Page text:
Three Reasons to Consider Private Equity
Markets, Strategies & Tips

Three Reasons to Consider Private Equity

Many investors think “Private Equity” is an asset class reserved to Wall Street billionaires and Silicon Valley titans. That’s not right – but those billionaires and titans have private equity in their portfolios for good reasons.

Like all other investments, private equity has its own unique attractions and risk factors. It isn’t for everyone, but more stock investors should take a look. The category has much to offer.

Reason #1: Better Value

Suppose you have money to invest and you want to buy a small business. You find one that looks like a good prospect. The current owner agrees to talk.

You learn that in recent years the business made profits, after payroll and other expenses, of approximately $1 million per year. Prospects for the next few years look about the same. You decide to make an offer and ask the current owner for a price.

The asking price: $16 million.

Are you tempted? Probably not. You like the business, feel confident it will do well, but $16 million is way too much when $1 million a year is all you expect to earn. You’d need 16 years just to break even – and that assumes nothing goes wrong.

A more reasonable price might be in the $3 million to $5 million range. Buying a business at 3x earnings, 4x earnings or 5x earnings gives you a good shot at recovering your cost and earning a profit within a few years.

Would anyone pay 16x earnings for a profitable business? Yes, they would.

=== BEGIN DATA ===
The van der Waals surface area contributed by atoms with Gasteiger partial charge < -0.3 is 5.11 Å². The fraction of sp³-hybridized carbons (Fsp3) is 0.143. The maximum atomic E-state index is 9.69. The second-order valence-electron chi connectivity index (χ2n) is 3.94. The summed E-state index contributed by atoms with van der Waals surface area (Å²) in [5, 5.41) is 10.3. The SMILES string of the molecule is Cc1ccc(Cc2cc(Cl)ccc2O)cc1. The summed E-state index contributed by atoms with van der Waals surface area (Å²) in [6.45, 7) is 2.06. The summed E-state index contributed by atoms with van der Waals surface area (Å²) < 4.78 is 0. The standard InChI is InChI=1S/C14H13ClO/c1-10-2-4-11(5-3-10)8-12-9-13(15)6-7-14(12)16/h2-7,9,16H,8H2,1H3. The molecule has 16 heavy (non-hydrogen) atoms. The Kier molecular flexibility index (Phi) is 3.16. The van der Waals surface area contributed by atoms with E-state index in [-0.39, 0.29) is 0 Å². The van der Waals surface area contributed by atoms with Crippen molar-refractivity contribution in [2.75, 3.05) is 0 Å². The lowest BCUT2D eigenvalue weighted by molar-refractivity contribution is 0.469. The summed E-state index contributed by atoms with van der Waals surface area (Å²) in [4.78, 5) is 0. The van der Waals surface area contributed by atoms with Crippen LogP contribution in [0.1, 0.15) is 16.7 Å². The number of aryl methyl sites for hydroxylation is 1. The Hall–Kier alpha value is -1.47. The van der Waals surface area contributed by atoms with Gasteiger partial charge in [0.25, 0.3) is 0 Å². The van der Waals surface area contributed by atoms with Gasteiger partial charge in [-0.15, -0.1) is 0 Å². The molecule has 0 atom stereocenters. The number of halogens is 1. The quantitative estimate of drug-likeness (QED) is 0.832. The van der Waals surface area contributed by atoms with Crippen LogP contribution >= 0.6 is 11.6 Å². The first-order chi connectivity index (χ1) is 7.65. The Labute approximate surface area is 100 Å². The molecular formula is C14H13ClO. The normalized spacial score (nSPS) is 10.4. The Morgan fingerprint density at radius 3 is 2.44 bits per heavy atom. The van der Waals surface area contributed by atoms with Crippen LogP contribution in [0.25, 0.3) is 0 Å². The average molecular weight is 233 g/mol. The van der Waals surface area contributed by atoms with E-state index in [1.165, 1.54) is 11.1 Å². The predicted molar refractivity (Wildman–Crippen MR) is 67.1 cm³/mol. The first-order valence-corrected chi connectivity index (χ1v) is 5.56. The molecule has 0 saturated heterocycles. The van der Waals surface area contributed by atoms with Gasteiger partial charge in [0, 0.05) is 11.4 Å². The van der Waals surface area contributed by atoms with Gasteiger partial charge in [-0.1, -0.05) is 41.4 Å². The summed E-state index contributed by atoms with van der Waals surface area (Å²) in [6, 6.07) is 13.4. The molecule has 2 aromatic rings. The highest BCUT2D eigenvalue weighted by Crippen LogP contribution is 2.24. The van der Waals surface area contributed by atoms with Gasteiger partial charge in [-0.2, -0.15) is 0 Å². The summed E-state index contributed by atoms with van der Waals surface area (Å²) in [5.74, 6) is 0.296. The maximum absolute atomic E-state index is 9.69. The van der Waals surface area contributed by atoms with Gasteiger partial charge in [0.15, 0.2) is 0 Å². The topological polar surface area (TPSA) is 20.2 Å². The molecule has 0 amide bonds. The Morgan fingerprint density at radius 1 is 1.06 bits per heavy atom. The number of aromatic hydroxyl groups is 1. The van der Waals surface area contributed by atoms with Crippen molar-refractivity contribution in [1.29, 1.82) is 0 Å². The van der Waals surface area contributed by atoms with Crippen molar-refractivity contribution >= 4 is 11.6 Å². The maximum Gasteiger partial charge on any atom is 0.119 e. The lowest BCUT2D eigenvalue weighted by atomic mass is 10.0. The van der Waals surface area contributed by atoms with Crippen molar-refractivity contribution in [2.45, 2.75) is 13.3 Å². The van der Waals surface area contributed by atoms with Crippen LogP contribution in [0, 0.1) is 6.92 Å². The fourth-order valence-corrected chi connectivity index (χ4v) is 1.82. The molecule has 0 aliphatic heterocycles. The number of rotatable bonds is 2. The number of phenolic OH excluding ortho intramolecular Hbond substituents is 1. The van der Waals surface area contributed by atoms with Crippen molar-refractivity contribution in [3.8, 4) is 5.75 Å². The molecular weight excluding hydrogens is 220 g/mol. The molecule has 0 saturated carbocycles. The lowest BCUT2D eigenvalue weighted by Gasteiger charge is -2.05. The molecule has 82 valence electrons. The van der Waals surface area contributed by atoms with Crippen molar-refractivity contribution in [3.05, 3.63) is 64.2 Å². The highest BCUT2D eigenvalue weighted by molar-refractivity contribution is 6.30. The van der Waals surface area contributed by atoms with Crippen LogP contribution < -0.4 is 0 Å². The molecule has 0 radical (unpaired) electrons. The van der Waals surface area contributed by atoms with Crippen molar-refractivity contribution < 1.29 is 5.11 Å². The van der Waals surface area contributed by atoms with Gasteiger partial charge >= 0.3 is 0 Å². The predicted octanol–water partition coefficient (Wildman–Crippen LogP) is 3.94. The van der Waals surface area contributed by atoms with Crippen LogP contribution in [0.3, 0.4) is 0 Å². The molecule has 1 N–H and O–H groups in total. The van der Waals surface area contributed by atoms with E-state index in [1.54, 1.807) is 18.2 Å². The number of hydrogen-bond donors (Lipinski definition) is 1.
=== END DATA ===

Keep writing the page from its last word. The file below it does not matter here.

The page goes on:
People do it all the time, whenever they buy an S&P 500 index fund. The combined forward-looking price/earnings ratio for those 500 companies is about 16x. That’s a little above average, but certainly not “expensive” by public market standards. It was up to 24x in the 1990s dot-com craze and as low as 10x in the 2008 financial crisis.

This raises an important question. Why do investors willingly pay so much more for publicly traded businesses than for the same profits generated by a privately-owned business?

The answer: buying stock in a public company gives you additional benefits beyond just a share of the profits. For one, you don’t have to buy the whole company. You can buy as little as one share if you wish. This isn’t possible in most private companies.

Another benefit is liquidity. You can buy and sell shares of a public company any time the stock exchange is open. The price will vary, but the exit door is always right there if you ever want to use it.

Again, this isn’t true in a private company. You can’t sell your shares unless you find a buyer. It’s possible but takes time and effort. A few mouse clicks won’t do the trick.

Liquidity isn’t free. If you want the ability to invest in small increments and sell anytime, you have to pay for it. You do so via that higher profit multiple.

Reason #2: More Choices

Investing in private companies vastly expands your choices, too. The U.S. has millions of small and mid-size companies but only about 6,000 have publicly traded stocks. The vast majority of successful businesses are privately owned.

If your goal is to be a long-term shareholder, participating alongside management as the business grows, then the liquidity of owning a public company ought to be a secondary consideration. Far more important is that the company has superior leadership, sound financials and a solid business plan.

Those characteristics are all rare individually. Finding all three in the same company is harder still. Beginning your search by instantly ruling out 96% of the candidates simply because they aren’t publicly traded makes little sense. Yet that is what most investors do.

Private Equity investments give you access to a kind of “emerging market” right here within our own borders. Like foreign markets, information gaps and irrational fears deter most investors. That means not only more choices, but less competition for the best ones.